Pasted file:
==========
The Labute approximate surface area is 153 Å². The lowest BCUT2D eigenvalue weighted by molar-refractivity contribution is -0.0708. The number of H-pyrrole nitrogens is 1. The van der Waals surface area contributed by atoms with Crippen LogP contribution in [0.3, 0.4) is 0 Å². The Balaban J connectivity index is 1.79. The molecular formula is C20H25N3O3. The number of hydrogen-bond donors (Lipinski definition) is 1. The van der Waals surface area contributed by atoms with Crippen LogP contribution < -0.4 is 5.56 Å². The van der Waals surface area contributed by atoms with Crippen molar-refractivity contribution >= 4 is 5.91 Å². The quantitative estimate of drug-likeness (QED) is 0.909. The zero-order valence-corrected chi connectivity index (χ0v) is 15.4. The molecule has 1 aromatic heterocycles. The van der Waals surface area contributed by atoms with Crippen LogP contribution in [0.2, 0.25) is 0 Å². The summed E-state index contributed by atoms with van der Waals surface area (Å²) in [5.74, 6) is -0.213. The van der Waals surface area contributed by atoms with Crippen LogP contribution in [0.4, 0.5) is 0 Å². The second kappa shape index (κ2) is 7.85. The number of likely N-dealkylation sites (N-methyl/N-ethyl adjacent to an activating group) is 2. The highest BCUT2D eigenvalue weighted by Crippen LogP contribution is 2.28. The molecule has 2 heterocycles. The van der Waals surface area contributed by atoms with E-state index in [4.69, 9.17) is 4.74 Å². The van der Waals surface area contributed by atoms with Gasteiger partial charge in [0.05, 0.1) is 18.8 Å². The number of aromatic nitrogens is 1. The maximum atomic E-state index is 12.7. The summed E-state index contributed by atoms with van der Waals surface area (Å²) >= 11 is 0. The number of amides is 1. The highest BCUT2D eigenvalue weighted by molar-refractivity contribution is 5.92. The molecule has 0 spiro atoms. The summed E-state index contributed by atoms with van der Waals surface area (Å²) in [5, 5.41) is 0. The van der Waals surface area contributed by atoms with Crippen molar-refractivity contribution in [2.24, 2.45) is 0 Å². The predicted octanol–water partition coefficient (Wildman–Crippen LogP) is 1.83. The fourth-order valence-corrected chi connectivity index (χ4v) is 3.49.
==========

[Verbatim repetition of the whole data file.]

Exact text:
The Labute approximate surface area is 153 Å². The lowest BCUT2D eigenvalue weighted by molar-refractivity contribution is -0.0708. The number of H-pyrrole nitrogens is 1. The van der Waals surface area contributed by atoms with Crippen LogP contribution in [0.3, 0.4) is 0 Å². The Balaban J connectivity index is 1.79. The molecular formula is C20H25N3O3. The number of hydrogen-bond donors (Lipinski definition) is 1. The van der Waals surface area contributed by atoms with Crippen LogP contribution < -0.4 is 5.56 Å². The van der Waals surface area contributed by atoms with Crippen molar-refractivity contribution >= 4 is 5.91 Å². The quantitative estimate of drug-likeness (QED) is 0.909. The zero-order valence-corrected chi connectivity index (χ0v) is 15.4. The molecule has 1 aromatic heterocycles. The van der Waals surface area contributed by atoms with Crippen LogP contribution in [0.2, 0.25) is 0 Å². The summed E-state index contributed by atoms with van der Waals surface area (Å²) in [5.74, 6) is -0.213. The van der Waals surface area contributed by atoms with Crippen LogP contribution in [0.4, 0.5) is 0 Å². The second kappa shape index (κ2) is 7.85. The number of likely N-dealkylation sites (N-methyl/N-ethyl adjacent to an activating group) is 2. The highest BCUT2D eigenvalue weighted by Crippen LogP contribution is 2.28. The molecule has 2 heterocycles. The van der Waals surface area contributed by atoms with E-state index in [4.69, 9.17) is 4.74 Å². The van der Waals surface area contributed by atoms with Gasteiger partial charge in [0.05, 0.1) is 18.8 Å². The number of aromatic nitrogens is 1. The maximum atomic E-state index is 12.7. The summed E-state index contributed by atoms with van der Waals surface area (Å²) >= 11 is 0. The number of amides is 1. The highest BCUT2D eigenvalue weighted by molar-refractivity contribution is 5.92. The molecule has 0 spiro atoms. The summed E-state index contributed by atoms with van der Waals surface area (Å²) in [5, 5.41) is 0. The van der Waals surface area contributed by atoms with Crippen molar-refractivity contribution in [2.24, 2.45) is 0 Å². The predicted octanol–water partition coefficient (Wildman–Crippen LogP) is 1.83. The fourth-order valence-corrected chi connectivity index (χ4v) is 3.49.